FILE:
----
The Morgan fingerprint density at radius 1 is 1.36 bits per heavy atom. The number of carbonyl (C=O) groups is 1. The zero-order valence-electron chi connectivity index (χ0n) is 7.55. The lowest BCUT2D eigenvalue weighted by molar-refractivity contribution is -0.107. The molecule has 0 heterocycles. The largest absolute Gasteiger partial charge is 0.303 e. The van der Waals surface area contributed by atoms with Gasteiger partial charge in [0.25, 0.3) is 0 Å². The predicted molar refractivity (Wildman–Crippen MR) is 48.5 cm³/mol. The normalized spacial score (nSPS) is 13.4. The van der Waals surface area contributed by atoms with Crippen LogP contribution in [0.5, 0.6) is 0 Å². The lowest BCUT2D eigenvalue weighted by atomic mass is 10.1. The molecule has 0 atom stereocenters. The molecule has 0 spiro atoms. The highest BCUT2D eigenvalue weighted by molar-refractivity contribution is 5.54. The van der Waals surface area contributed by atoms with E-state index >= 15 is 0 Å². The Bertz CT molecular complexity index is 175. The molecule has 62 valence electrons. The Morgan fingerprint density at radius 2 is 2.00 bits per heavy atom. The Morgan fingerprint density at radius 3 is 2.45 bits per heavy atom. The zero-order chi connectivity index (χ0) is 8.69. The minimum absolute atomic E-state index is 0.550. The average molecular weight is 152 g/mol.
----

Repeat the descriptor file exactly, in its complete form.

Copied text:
The Morgan fingerprint density at radius 1 is 1.36 bits per heavy atom. The number of carbonyl (C=O) groups is 1. The zero-order valence-electron chi connectivity index (χ0n) is 7.55. The lowest BCUT2D eigenvalue weighted by molar-refractivity contribution is -0.107. The molecule has 0 heterocycles. The largest absolute Gasteiger partial charge is 0.303 e. The van der Waals surface area contributed by atoms with Gasteiger partial charge in [0.25, 0.3) is 0 Å². The predicted molar refractivity (Wildman–Crippen MR) is 48.5 cm³/mol. The normalized spacial score (nSPS) is 13.4. The van der Waals surface area contributed by atoms with Crippen LogP contribution in [0.5, 0.6) is 0 Å². The lowest BCUT2D eigenvalue weighted by atomic mass is 10.1. The molecule has 0 atom stereocenters. The molecule has 0 spiro atoms. The highest BCUT2D eigenvalue weighted by molar-refractivity contribution is 5.54. The van der Waals surface area contributed by atoms with E-state index >= 15 is 0 Å². The Bertz CT molecular complexity index is 175. The molecule has 62 valence electrons. The Morgan fingerprint density at radius 2 is 2.00 bits per heavy atom. The Morgan fingerprint density at radius 3 is 2.45 bits per heavy atom. The zero-order chi connectivity index (χ0) is 8.69. The minimum absolute atomic E-state index is 0.550. The average molecular weight is 152 g/mol.